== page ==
Co-coach takes over as head coach of UMaine women’s ice hockey team

Coach Richard Reichenbach talks to the University of Maine women's ice hockey team during a practice at Alfond Arena in this November 2013 file photo.
Kevin Bennett | BDN
Coach Richard Reichenbach talks to the University of Maine women's ice hockey team during a practice at Alfond Arena in this November 2013 file photo.
Posted July 11, 2014, at 1:08 p.m.
Last modified July 11, 2014, at 6:46 p.m.

ORONO, Maine — When Richard Reichenbach was playing high school hockey near Syracuse, New York, there was a player a year older from the same area that he looked up to.

His name was Todd Jackson and he went on to captain the University of Maine’s hockey team. Reichenbach followed Jackson’s career as well and became a University of Maine fan.

So Reichenbach was elated when he was named the head women’s hockey coach at Maine on Friday.

Reichenbach’s wife, Sara, who served as co-coach with him last year, will serve as an assistant coach for the upcoming season. She is expecting their first child, a daughter, on Sept. 4.

“This is a dream come true. I’m excited. It’s great going to work every day at the Alfond Arena,” said Reichenbach, who recently completed his fourth season with the Black Bears.

He signed a one-year deal and will make $50,000, he said.

The Black Bears finished fifth in Hockey East last season with a 5-14-3 record and 7-20-5 overall mark.

After an 0-12-4 start, Maine went 7-8-1 over its final 16 games, including a season-ending 3-2 triple-overtime loss to Vermont in their Hockey East quarterfinal in Burlington, Vermont.

The Reichenbachs were named as interim co-coaches when Maria Lewis resigned as the coach on Oct. 31 after violating NCAA rules pertaining to countable athletic-related activities. There were excess practice times and workouts supervised by a coach when they were supposed to be captain’s practices without a coach.

“It was obviously an interesting position to be in,” said the 32-year-old Reichenbach. “But Sara and I just went to work every day with a positive attitude and we worked hard.”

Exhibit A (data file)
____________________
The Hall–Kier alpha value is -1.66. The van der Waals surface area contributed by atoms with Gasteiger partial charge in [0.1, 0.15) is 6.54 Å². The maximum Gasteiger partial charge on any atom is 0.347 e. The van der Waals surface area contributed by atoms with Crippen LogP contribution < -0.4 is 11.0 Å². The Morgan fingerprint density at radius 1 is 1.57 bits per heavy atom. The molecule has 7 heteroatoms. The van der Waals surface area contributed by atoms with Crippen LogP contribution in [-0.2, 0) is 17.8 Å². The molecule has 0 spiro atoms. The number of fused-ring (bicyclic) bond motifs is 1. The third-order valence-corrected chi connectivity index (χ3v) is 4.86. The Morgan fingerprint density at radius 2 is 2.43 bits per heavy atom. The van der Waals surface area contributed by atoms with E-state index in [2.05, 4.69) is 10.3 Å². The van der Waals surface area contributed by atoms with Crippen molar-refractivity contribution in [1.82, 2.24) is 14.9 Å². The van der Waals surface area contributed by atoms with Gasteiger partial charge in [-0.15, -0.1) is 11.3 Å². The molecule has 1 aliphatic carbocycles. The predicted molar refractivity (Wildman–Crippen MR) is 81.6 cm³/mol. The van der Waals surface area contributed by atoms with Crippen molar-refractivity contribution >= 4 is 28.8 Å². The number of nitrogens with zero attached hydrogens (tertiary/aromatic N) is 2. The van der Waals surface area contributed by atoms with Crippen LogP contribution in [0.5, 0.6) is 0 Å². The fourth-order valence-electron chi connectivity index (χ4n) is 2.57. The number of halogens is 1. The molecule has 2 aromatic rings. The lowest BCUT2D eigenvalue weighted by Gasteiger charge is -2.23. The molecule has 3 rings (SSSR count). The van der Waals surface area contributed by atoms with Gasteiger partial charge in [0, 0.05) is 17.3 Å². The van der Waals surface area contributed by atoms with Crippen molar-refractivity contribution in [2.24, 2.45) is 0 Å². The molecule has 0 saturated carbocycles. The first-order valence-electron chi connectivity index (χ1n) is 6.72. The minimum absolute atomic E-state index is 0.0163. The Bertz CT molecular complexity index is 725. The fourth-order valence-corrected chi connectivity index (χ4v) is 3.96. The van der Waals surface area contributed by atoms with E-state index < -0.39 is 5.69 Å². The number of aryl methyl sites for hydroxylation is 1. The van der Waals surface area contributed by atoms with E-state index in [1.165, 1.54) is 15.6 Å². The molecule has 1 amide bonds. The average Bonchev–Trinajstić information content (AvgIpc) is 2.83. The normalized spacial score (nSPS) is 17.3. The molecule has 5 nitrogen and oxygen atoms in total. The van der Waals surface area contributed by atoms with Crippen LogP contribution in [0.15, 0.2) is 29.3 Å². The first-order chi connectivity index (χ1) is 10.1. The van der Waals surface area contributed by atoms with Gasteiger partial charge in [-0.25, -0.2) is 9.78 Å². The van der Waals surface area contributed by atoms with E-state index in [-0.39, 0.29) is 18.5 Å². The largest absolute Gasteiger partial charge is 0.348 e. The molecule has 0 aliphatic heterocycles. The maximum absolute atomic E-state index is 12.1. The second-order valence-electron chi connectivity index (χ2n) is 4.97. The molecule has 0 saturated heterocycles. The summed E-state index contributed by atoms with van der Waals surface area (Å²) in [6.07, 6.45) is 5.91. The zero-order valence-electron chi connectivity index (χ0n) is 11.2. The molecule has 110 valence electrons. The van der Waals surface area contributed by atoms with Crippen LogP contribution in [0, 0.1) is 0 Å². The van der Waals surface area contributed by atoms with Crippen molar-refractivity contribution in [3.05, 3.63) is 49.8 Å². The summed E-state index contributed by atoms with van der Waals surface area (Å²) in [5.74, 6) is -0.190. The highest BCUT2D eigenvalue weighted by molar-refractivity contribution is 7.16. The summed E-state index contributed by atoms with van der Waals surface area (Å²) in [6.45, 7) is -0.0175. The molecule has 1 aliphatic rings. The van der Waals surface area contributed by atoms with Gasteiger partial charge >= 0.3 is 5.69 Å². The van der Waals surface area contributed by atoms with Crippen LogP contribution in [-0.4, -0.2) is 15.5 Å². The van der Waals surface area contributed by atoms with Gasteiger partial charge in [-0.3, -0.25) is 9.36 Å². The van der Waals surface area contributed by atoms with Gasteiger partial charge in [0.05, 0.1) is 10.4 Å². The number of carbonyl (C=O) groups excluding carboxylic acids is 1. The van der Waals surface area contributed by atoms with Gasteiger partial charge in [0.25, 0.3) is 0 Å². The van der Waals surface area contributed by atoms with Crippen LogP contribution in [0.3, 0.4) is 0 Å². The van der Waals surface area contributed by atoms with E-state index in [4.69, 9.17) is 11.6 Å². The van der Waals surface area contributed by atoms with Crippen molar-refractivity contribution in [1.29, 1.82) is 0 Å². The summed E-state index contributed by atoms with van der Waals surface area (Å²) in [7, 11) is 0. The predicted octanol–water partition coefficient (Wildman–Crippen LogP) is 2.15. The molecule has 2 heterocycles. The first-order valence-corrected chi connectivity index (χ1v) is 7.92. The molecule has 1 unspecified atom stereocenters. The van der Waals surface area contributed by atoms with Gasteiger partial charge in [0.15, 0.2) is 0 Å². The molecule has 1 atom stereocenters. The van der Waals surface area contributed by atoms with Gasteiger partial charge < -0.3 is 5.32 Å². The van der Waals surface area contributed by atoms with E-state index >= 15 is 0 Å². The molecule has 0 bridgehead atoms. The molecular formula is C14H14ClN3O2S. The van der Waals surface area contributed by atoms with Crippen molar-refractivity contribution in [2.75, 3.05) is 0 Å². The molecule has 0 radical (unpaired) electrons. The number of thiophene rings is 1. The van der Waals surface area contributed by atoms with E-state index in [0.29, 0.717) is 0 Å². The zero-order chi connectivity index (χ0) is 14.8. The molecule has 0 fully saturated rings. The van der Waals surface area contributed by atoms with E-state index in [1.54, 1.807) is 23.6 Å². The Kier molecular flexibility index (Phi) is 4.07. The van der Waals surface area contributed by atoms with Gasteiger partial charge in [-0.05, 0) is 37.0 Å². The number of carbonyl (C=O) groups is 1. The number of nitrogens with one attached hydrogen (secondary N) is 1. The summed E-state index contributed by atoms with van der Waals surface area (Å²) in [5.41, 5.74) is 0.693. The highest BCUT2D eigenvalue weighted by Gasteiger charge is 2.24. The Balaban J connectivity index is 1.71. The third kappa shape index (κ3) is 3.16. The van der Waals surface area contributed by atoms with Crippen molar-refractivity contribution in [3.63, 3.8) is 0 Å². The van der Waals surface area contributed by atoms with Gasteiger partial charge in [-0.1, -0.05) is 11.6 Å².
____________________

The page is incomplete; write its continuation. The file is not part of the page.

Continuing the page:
He said one of the keys to their strong second-half improvement was the fact they approached it as if it was “our program” and moved forward with it.

“And we’re going to continue doing more of the same — reinforcing a culture of hard work and positive attitudes,” said Reichenbach.

Maine athletic director Karlton Creech said he asked university officials if he could extend the Reichenbachs contracts rather than open up a national search and his request was granted.

“They did such a great job taking over in a difficult situation,” said Creech. “I wanted them to remain as our coaches. We owed it to our student-athletes so see things through. With everything the team went through last year, I wanted to establish some consistency and continuity within the program.”

Creech also said he talked to several people and found out the Reichenbachs were considered “really good people and you can’t undervalue that in an organization. I felt it was the best thing to do for the program.”

Maine will return five of its top seven scorers, seven defensemen and all three goalies and Reichenbach added that they have a good class of incoming freshmen who are already on campus taking summer classes and getting acclimated to the school.

He said their team did a lot positive things this past season.

“They played as a team and learned how to believe in themselves and in one another. And we’ll build off that playoff game [at Vermont],” said Reichenbach, who came to Maine from Cortland State, where he was responsible for recruiting and organizing team travel, practices and video breakdown. He also worked primarily with the Cortland State defense.

Reichenbach, a native of Baldwinsville, New York, is a 2006 graduate of Hamilton College in Clinton, New York. He played hockey and lacrosse for the Continentals for four years and while playing hockey at Hamilton, he was coached by Phil Grady. Reichenbach captained the team his senior season.

After graduation, Reichenbach played a year of professional hockey with the Richmond Renegades of the Southern Professional Hockey League. Reichenbach worked as a hockey specialist and Bluestreak Sports Training in Stamford, Connecticut, where he trained numerous elite athletes who played in the NHL, Olympics, Division I and III hockey.

Reichenbach recently completed his master’s degree in sports management from Cortland State.

His wife will be in her fifth year with the program. It is her second stint at Maine. Her two stints have sandwiched a three-year stretch at Dartmouth College (N.H.).

Reichenbach served as an assistant coach and recruiting coordinator the previous three years before serving as co-coach last season.

 

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